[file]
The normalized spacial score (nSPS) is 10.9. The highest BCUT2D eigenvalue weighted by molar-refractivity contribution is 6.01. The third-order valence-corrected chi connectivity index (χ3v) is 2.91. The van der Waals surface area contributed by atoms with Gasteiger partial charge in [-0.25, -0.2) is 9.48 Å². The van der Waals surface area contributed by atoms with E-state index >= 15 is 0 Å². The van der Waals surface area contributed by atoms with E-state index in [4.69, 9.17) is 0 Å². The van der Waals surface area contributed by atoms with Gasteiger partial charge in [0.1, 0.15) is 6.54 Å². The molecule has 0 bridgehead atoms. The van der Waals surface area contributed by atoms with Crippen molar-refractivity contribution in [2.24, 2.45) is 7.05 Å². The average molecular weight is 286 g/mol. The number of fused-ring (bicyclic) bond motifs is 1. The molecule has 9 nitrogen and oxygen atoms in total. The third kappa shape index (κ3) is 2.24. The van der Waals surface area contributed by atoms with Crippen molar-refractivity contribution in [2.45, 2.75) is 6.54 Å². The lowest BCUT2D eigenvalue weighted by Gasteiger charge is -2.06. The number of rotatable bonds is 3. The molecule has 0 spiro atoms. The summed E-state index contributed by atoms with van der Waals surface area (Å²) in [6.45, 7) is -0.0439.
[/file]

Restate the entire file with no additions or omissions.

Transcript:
The normalized spacial score (nSPS) is 10.9. The highest BCUT2D eigenvalue weighted by molar-refractivity contribution is 6.01. The third-order valence-corrected chi connectivity index (χ3v) is 2.91. The van der Waals surface area contributed by atoms with Gasteiger partial charge in [-0.25, -0.2) is 9.48 Å². The van der Waals surface area contributed by atoms with E-state index >= 15 is 0 Å². The van der Waals surface area contributed by atoms with E-state index in [4.69, 9.17) is 0 Å². The van der Waals surface area contributed by atoms with Gasteiger partial charge in [0.1, 0.15) is 6.54 Å². The molecule has 0 bridgehead atoms. The van der Waals surface area contributed by atoms with Crippen molar-refractivity contribution in [2.24, 2.45) is 7.05 Å². The average molecular weight is 286 g/mol. The number of fused-ring (bicyclic) bond motifs is 1. The molecule has 9 nitrogen and oxygen atoms in total. The third kappa shape index (κ3) is 2.24. The van der Waals surface area contributed by atoms with Crippen molar-refractivity contribution in [2.45, 2.75) is 6.54 Å². The lowest BCUT2D eigenvalue weighted by Gasteiger charge is -2.06. The number of rotatable bonds is 3. The molecule has 0 spiro atoms. The summed E-state index contributed by atoms with van der Waals surface area (Å²) in [6.45, 7) is -0.0439.